Baby development 3 to 9 months: growth phases

Baby development 3 to 9 months: growth phases

Watching your baby go from one developmental milestone to another is thrilling. It’s amazing how quickly she’s growing and changing – be sure to enjoy these moments with your baby.

4 months

Your baby is growing rapidly and changes will come thick and fast – physical, emotional and cognitive. Your baby is now interacting more with the world, learning from it and you, her favourite playmate. 

By four months, your baby probably:

  • Holds up her head on her forearms or even her hands. Holds her head steady while being held in a seated position, all the better to have a talk with you.
  • Can spot you across the room and follow you with her eyes as you move around.
  • Knows how to get your attention by crying, dropping something or even emitting a fake 'cough'.
  • Bats at objects and sometimes manages to reach and grab things. If she grabs something, she'll shake it or stick it in her mouth. If she lets go, it's an accident that surprises her.
  • Finds her own hands very interesting. She'll swipe at them, touch them and just look at them.
  • Dribbles a great deal, making her toys and you very wet, but her teeth probably aren't coming through yet.
  • Recognises your voice and will calm down for at least a little while if you call to her from another room. She's learning to anticipate and wait.
  • Can fall asleep on her own if you start a sleeping ritual and give her a small toy or blanket to comfort her.

6 months

By six months a baby is sitting up or is getting ready to sit up and her back is straightening out. This is a new perspective for her, and she enjoys it!

At six months, your baby probably:

  • Laughs out loud, smiles and squeals.
  • Will 'tease' you by dropping and throwing things and making noise to get your reaction. She's also experimenting with ideas of space and disappearance.
  • May pull to stand up on furniture or in her cot.
  • Can pass things from one hand to the other.
  • Puts almost everything into her mouth.
  • Babbles to you as if in conversation.
  • Has a first tooth, or several teeth.
  • Turns towards sound.
  • Can comfort herself with a thumb, dummy or a rolling activity.
  • Rolls over both ways.
  • Begins to be wary of strangers as she's getting cleverer at working out who’s familiar and who's new in her world.

Just when you think you have it all under control your baby will decide to challenge you again – by starting to move! You'll have to begin thinking about safety in these terms. As your baby begins eating her first solid foods, you'll need to be aware of choking hazards as well.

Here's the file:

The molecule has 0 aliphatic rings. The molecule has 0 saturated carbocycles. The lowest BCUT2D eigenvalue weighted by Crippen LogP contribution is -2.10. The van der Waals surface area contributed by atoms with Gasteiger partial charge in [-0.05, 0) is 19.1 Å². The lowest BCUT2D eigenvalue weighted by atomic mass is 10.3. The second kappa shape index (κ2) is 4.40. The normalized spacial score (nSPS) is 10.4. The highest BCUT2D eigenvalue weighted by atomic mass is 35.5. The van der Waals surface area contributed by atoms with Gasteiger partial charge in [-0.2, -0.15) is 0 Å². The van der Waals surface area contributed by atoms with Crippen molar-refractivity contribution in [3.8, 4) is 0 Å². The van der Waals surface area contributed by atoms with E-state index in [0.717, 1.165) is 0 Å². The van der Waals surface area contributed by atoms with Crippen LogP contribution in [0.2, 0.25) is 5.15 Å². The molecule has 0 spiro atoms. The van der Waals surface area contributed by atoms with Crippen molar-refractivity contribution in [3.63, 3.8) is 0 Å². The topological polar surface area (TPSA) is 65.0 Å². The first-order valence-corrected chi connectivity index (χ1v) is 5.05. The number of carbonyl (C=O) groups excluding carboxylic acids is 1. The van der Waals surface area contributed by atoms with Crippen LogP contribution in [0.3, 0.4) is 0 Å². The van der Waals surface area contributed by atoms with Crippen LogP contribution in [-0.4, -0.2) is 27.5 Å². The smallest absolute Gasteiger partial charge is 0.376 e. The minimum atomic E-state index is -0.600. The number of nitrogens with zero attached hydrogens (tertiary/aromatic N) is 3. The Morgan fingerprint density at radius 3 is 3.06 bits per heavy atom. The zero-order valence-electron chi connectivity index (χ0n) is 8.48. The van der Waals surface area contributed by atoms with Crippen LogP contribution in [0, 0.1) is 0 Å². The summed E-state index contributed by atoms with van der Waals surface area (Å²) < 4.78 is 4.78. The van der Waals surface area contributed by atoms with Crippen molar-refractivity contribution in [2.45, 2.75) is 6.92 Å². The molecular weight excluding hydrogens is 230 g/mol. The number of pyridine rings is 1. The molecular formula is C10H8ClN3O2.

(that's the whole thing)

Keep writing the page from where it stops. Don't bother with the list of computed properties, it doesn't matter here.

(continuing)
9 months

Your baby is on the move: exploring, investigating and experimenting. She loves hiding things and playing peek-a-boo because now she's able to remember things that aren't in front of her. You’ll need to be on duty constantly –to reassure her of your love and as importantly to keep her safe. This is the age when many parents realise how strong their baby's personality really is and how much she wants to be a part of and into everything.

At nine months, your baby probably:

  • Sits pretty well without support and can twist and turn from a stable sitting position.
  • Can play with toys while sitting.
  • Can move forward in some way, whether creeping, crawling or shuffling. Some babies never crawl but still manage to move around somehow.
  • Pulls herself up to stand, and sometimes gets stuck. (Soon she'll learn to plop down again.)
  • Has a pincer grasp – the index finger and thumb work together to pick up small objects – and uses it. (You can be sure she will find every little thing that has fallen into the carpet or rolled under a table.)
  • Uses her index finger to poke at things, such as switches, buttons and electrical sockets.
  • Wants you in view at all times. She'll go back and forth to check in as she plays. She'll probably get very anxious when you're out of sight. Your baby may greet strangers and even people she knows with wary looks, if not blood-curdling screams. Keep in mind that she's not being rude. She's just very aware of the difference between her family and close caregivers and those who are less familiar.
  • Babbles in a good imitation of talking. You'll even start to hear 'mama' and 'dada' once in a while. Your beaming response to these words will let her know that they're special.
  • Knows her own name, turns when you call her, recognises some words and is very interested in people talking around her.
  • Has her first teeth, usually the bottom and top incisors.
  • Wakes up and is difficult again at night. That's because these days she misses people and all the fun she's had during the day.
  • Is no longer happy just to be held and cuddled. Now she'll want to get involved with everything around her.
  • Is ready to take control of her feeding. Finger foods and a cup are very interesting at this stage, especially because she has mastered the pincer grasp.
  • Makes noise and trouble in new ways by throwing, banging, shaking and taking apart her toys. Having mum or dad there to retrieve these items only adds to the fun!

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